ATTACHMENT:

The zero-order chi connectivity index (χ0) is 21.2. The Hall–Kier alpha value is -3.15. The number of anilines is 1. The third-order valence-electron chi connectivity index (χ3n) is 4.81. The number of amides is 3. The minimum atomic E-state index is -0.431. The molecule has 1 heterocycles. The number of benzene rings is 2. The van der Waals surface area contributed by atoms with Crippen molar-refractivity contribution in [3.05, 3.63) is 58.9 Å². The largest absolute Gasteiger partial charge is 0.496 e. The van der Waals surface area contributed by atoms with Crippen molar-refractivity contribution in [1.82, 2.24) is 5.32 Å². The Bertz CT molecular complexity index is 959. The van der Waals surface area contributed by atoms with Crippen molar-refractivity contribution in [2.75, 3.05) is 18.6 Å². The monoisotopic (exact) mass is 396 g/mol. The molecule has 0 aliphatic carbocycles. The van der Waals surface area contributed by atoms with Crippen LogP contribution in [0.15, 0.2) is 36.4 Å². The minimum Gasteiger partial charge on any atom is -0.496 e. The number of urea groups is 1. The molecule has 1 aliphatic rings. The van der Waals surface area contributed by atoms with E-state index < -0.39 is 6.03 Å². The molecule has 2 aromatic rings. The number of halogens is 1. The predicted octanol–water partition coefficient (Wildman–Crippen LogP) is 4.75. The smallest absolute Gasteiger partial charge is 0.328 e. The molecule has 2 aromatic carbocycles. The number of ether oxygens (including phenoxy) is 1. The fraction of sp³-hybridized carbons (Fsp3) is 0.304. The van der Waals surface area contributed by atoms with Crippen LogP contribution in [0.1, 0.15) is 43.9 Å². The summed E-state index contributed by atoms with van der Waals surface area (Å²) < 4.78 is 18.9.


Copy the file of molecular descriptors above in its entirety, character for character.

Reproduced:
The zero-order chi connectivity index (χ0) is 21.2. The Hall–Kier alpha value is -3.15. The number of anilines is 1. The third-order valence-electron chi connectivity index (χ3n) is 4.81. The number of amides is 3. The minimum atomic E-state index is -0.431. The molecule has 1 heterocycles. The number of benzene rings is 2. The van der Waals surface area contributed by atoms with Crippen molar-refractivity contribution in [3.05, 3.63) is 58.9 Å². The largest absolute Gasteiger partial charge is 0.496 e. The van der Waals surface area contributed by atoms with Crippen molar-refractivity contribution in [1.82, 2.24) is 5.32 Å². The Bertz CT molecular complexity index is 959. The van der Waals surface area contributed by atoms with Crippen molar-refractivity contribution in [2.75, 3.05) is 18.6 Å². The monoisotopic (exact) mass is 396 g/mol. The molecule has 0 aliphatic carbocycles. The van der Waals surface area contributed by atoms with Crippen LogP contribution in [0.15, 0.2) is 36.4 Å². The minimum Gasteiger partial charge on any atom is -0.496 e. The number of urea groups is 1. The molecule has 1 aliphatic rings. The van der Waals surface area contributed by atoms with E-state index < -0.39 is 6.03 Å². The molecule has 2 aromatic rings. The number of halogens is 1. The predicted octanol–water partition coefficient (Wildman–Crippen LogP) is 4.75. The smallest absolute Gasteiger partial charge is 0.328 e. The molecule has 2 aromatic carbocycles. The number of ether oxygens (including phenoxy) is 1. The fraction of sp³-hybridized carbons (Fsp3) is 0.304. The van der Waals surface area contributed by atoms with Crippen LogP contribution in [0.1, 0.15) is 43.9 Å². The summed E-state index contributed by atoms with van der Waals surface area (Å²) < 4.78 is 18.9.